PlayStation, Xbox usage decline shows video game industry struggling


In the months since, though, the industry’s halo has lost a bit of luster.

Microsoft and Sony released earnings last week that suggest there’s undeniable softness in the sector—at least in the short term—after a pandemic-driven boom over the prior two years. The results mirror recent reports finding a slowdown in video game spending and engagement in the first half of 2022, potentially putting the industry on track for a rare year of contraction. 

The recent semi-swoon has Wall Street ever-so-slightly on edge about the industry’s immediate prospects—even if it remains bullish on the long-term outlook.

Xbox parent company Microsoft said Wednesday that its gaming-related revenue declined 7% year-over-year in the most recent quarter, or 5% in constant currency, as hardware sales slowed and gamers spent less time online. By comparison, Microsoft’s gaming revenue rose 6% year-over-year in the prior quarter, or 8% in constant currency.

The results were even more grim Friday evening for PlayStation parent Sony, with the Japanese giant reporting a 12% year-over-year quarterly drop in game and network service revenue and a 31% fall in the unit’s operating income. Sony CFO Hiroki Totoki said that players spent 15% less time on PlayStation products in the quarter compared to the previous year—“a much lower engagement level than we anticipated in our previous forecast.”

Sony shares fell as much as 7% on the Tokyo exchange Monday, though they rebounded to close at a mere 3% dip.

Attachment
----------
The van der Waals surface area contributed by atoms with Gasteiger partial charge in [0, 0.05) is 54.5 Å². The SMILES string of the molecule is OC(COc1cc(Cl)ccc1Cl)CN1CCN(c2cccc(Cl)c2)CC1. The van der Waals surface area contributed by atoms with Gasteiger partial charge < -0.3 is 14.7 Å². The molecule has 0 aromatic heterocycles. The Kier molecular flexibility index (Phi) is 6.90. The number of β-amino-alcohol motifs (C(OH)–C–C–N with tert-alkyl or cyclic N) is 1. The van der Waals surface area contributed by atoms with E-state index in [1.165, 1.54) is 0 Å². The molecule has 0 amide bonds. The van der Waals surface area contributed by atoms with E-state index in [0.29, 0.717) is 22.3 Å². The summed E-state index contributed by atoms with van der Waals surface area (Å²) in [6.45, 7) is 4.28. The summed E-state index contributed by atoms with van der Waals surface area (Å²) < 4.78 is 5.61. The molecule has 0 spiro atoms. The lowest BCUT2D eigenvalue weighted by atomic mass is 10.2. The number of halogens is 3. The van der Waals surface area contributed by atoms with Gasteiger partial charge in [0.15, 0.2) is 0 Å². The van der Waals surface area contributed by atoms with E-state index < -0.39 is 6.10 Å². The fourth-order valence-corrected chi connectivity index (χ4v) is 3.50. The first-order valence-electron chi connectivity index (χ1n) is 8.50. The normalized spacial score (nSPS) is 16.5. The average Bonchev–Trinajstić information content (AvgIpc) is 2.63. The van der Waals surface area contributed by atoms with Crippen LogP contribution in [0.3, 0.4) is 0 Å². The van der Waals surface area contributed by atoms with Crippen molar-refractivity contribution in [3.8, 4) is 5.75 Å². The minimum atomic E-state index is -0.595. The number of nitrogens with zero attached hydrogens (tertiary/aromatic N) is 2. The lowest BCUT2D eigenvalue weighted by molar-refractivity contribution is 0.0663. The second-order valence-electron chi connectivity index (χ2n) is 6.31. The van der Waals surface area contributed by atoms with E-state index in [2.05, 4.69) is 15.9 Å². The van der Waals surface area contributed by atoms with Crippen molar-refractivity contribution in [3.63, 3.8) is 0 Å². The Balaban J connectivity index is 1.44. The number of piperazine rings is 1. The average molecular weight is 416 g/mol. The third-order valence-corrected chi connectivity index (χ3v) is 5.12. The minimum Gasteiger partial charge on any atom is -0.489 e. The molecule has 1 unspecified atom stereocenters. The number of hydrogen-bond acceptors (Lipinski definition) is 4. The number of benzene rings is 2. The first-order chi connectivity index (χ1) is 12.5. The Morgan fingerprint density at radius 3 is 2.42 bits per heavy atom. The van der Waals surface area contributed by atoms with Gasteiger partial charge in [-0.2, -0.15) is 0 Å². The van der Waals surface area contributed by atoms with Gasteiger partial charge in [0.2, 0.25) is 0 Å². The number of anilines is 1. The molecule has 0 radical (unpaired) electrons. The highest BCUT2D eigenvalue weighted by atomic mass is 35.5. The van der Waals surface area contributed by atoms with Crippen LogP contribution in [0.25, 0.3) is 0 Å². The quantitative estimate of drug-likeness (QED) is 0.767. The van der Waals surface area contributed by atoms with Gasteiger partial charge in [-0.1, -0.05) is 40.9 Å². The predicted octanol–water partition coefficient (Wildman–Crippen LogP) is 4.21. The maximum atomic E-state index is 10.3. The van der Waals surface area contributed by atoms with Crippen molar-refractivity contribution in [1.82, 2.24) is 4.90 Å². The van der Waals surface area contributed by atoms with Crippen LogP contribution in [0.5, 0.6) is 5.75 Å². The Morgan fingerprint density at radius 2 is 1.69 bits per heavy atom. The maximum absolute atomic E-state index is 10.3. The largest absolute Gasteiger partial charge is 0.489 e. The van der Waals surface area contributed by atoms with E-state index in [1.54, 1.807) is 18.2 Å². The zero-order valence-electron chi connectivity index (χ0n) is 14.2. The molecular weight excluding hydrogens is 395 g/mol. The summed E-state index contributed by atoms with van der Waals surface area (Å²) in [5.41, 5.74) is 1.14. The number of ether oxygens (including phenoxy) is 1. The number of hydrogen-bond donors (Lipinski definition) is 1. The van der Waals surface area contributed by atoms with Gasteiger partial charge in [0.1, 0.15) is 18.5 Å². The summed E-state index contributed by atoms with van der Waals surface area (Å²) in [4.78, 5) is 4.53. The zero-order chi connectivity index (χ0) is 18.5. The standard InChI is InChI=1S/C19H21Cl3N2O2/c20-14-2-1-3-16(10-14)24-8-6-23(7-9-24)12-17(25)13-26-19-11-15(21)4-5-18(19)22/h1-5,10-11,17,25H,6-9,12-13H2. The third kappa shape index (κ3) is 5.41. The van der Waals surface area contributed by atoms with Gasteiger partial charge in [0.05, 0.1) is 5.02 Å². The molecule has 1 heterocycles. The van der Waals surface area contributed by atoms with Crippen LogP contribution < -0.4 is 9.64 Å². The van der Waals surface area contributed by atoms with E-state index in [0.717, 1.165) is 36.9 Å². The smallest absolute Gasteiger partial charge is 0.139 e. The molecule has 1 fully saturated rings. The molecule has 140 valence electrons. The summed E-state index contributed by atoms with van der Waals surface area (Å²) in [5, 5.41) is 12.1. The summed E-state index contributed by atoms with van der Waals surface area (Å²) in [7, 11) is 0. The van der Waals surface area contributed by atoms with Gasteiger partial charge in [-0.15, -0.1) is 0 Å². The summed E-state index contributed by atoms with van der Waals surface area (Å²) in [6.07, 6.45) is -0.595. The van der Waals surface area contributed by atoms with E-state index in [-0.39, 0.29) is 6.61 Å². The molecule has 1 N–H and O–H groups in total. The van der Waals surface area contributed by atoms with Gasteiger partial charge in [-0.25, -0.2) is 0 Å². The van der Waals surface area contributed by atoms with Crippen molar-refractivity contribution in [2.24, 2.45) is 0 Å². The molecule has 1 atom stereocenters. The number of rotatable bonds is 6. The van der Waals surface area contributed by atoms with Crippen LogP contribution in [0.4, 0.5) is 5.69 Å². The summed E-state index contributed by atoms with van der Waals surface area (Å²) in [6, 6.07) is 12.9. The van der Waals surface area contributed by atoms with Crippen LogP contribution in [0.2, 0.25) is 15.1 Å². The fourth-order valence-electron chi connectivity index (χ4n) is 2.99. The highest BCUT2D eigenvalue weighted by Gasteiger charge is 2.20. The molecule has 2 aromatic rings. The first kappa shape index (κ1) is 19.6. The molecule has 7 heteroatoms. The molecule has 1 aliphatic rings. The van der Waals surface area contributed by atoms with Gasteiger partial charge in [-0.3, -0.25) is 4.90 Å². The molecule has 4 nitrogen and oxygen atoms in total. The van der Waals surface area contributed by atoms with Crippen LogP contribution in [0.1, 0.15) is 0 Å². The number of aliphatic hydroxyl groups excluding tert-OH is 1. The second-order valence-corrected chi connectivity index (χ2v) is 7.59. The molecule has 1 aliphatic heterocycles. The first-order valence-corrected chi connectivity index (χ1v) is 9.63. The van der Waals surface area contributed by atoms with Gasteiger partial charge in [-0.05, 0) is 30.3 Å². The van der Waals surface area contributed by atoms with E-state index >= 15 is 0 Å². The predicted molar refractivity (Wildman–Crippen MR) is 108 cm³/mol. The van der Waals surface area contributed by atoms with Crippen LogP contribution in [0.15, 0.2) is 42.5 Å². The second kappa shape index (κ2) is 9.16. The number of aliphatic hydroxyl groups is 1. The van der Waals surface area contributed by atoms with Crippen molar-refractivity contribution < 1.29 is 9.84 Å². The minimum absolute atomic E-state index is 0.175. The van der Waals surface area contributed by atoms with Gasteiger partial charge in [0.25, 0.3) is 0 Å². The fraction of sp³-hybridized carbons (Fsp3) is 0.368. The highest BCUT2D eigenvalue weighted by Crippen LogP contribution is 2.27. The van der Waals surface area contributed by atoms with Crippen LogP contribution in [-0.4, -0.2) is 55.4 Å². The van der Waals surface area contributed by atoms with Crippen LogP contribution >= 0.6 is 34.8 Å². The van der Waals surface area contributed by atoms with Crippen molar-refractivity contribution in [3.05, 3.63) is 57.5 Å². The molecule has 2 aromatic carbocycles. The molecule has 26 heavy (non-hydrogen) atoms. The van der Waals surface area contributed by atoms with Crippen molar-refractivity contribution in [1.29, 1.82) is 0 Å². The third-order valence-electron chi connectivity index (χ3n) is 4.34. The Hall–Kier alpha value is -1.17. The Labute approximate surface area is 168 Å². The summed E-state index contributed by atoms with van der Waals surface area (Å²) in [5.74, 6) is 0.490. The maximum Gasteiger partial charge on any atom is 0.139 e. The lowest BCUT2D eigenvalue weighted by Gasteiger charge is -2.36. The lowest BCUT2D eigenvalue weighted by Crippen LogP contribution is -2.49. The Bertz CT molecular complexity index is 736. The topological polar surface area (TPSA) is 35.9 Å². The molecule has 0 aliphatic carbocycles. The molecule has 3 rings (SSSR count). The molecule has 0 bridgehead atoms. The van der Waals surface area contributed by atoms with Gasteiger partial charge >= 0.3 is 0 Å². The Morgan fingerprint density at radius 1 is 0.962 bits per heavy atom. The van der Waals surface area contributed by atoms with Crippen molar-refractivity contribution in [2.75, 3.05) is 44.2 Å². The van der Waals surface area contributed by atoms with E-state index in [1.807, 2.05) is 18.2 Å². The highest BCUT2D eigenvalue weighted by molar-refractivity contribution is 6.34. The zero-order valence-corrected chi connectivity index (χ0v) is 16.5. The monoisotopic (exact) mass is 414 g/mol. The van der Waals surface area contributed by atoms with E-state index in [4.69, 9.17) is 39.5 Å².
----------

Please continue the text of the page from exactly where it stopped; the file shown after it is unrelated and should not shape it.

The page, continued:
Several other video game companies are scheduled to report earnings over the next 10 days, including Activision Blizzard (Monday after the bell), Electronic Arts (Tuesday), Nintendo (Wednesday), and Take-Two Interactive (Aug. 8). 

Video game executives are hopeful the second-quarter stupor stems from an unfortunate confluence of transitory events, including: a post-pandemic return to outside-the-home activities; a dearth of highly-anticipated title releases over the past few months; a pullback in consumer spending due to high inflation rates; and supply chain snags stunting console manufacturing.

Industry analysts, however, expect the doldrums will extend a bit longer.

Ampere Analysis forecasters predicted in early July that global gaming revenue will slip by 1% this year, proving that “the idea that the games market is ‘recession proof’ is a fallacy.”

Mat Piscatella, a video games industry analyst at market research firm NPD, forecasts that U.S. video game spending will fall 9% this year after rising 40% between 2019 and 2021.

“There are many known unknowns when trying to predict what’s next, and a list of unknown unknowns that may be more extensive,” Piscatella wrote. “In the short-term, this means likely declines, uncertainty, and turbulence. While in the long-term, the growth prospects of the video game space remain as strong as they’ve ever been.”

Wall Street and gaming executives agree with Piscatella’s optimism.